Isolagen Analyses Data From Wrinkles Trial
Isolagen, Inc. (Amex: ILE) presented today an analysis of results from the completed pivotal Phase III studies (Studies IT-R-005 and IT-R-006) of the Isolagen Therapy for the treatment of nasolabial folds, or wrinkles. Both studies, conducted under a U.S. Food and Drug Administration (FDA) Special Protocol Assessment (SPA), reported statistically significant results meeting all primary endpoints. The analysis was presented today in a company webcast.
"The full analysis of data from these pivotal safety and efficacy studies is very exciting and further supports the potential of Isolagen Therapy as an innovative treatment for wrinkles. In addition to improving the appearance of wrinkles, the effects of Isolagen Therapy in the studies were observed to build over time, which may allow for gradual rejuvenation of the skin," said Stacy R. Smith, M.D., study investigator and Assistant Clinical Professor, Division of Dermatology, University of California San Diego. "There is a growing demand for minimally invasive procedures that rejuvenate the skin."
The Isolagen Process is a proprietary cellular processing system that creates a natural, living cell therapy. By multiplying a person's own collagen-producing cells, or fibroblasts, into tens of millions of new cells, a personalized treatment is created that is then returned to the person's skin. This first-of-its-kind aesthetic treatment, known as Isolagen Therapy, is designed to improve skin damage caused by the normal effects of aging, sun damage, acne and burns.
"We are very pleased with the analysis of our Phase III pivotal studies, which highlights the potential of Isolagen Therapy to provide a unique treatment paradigm in the field of medical aesthetics," said Declan Daly, President and Chief Executive Officer of Isolagen. "These significant results from our pivotal wrinkle trials confirm our belief that Isolagen Therapy has the potential to become the first ever autologous cell therapy product to treat wrinkles, and may one day be positioned similarly for additional clinical applications including acne scars and burn scars."
Study 005 and 006 Data Analysis Highlights
The pivotal, Phase III placebo-controlled studies investigating the efficacy and safety of Isolagen Therapy for the treatment of nasolabial folds, or wrinkles, evaluated a total of 421 people at 13 clinical sites across the United States. Results from both studies were statistically significant for the co-primary endpoints assessed at Visit 6.
In Study IT-R-005, both the Evaluator and Patient evaluations met the co- primary endpoints and were statistically significant, achieving p values of <0.0001 and 0.0001, respectively. In Study IT-R-006, statistical significance was also achieved for both primary efficacy endpoints, achieving p values of 0.0075 and <0.0001 for the Evaluator and Patient evaluations, respectively.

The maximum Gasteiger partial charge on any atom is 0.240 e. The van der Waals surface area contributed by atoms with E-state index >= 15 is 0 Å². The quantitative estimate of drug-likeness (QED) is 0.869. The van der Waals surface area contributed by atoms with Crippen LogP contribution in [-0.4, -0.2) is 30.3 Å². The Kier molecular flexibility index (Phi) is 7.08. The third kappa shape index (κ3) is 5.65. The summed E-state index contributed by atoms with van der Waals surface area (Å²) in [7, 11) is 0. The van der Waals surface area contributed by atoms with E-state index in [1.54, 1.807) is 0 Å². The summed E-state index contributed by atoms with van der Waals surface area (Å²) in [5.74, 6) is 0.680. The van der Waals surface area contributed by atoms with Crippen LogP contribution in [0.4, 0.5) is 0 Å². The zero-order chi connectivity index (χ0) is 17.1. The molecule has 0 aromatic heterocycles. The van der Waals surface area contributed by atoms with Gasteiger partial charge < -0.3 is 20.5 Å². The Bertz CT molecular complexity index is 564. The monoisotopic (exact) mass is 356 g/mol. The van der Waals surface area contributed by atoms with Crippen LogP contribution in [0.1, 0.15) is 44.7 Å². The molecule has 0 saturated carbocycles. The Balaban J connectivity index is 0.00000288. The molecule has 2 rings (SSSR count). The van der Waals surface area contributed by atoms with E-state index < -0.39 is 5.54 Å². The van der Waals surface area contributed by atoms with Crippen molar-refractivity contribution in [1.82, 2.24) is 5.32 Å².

Studies IT-R-005 and IT-R-006 were identical Phase III, double-blind, randomized placebo-controlled studies that were conducted under a SPA agreement with the FDA. The primary efficacy endpoints were required to be co-primary endpoints comprised of a Subject Assessment Scale and an Evaluator Assessment Scale (the Lemperle scale). Under the SPA, a two-point improvement on both scales was required to demonstrate efficacy of Isolagen Therapy as compared to placebo.
The Subject assessed response rates for studies IT-R-005 and IT-R-006 were 57 percent (Isolagen Therapy) versus 30.1 percent (placebo) and 45.5 percent (Isolagen Therapy) versus 17.6 percent (placebo) in the Intent to Treat (ITT) populations, respectively. The Subject response rates for the Modified Intent to Treat (MITT) population, those subjects who received at least one of three treatments, were 68.7 percent (Isolagen Therapy) versus 33.7 percent (placebo) and 51.0 percent (Isolagen Therapy) versus 19.2 percent (placebo) in IT-R-005 and IT-R-006, respectively.
Further, subject-assessed response rates scored as one-point improvements -- often the criteria for other aesthetic products -- were nearly 80 percent (Isolagen Therapy).
The occurrence of local adverse events was low in these studies, and events reported were mostly mild in nature and of short duration. In these studies, adverse events seen with Isolagen Therapy were similar to those seen in the placebo group.
"The results from these studies further support the hypothesis that Isolagen Therapy provides a well tolerated therapy for facial rejuvenation," concluded Dr. Smith.
The Phase III wrinkle studies were conducted under the FDA SPA regulations. The SPA process results in an agreement with the FDA that successful clinical trial results can form the basis of an efficacy claim for a marketing application. Although significant, the SPA does not guarantee approval of a BLA.
"We remain on schedule to file our BLA in early 2009," continued Declan Daly. "I am very proud of the Isolagen team as we continue to deliver on clinical milestones and work toward validating the promise of the Isolagen Therapy both in wrinkles and additional clinical applications, such as acne scars and burn scars."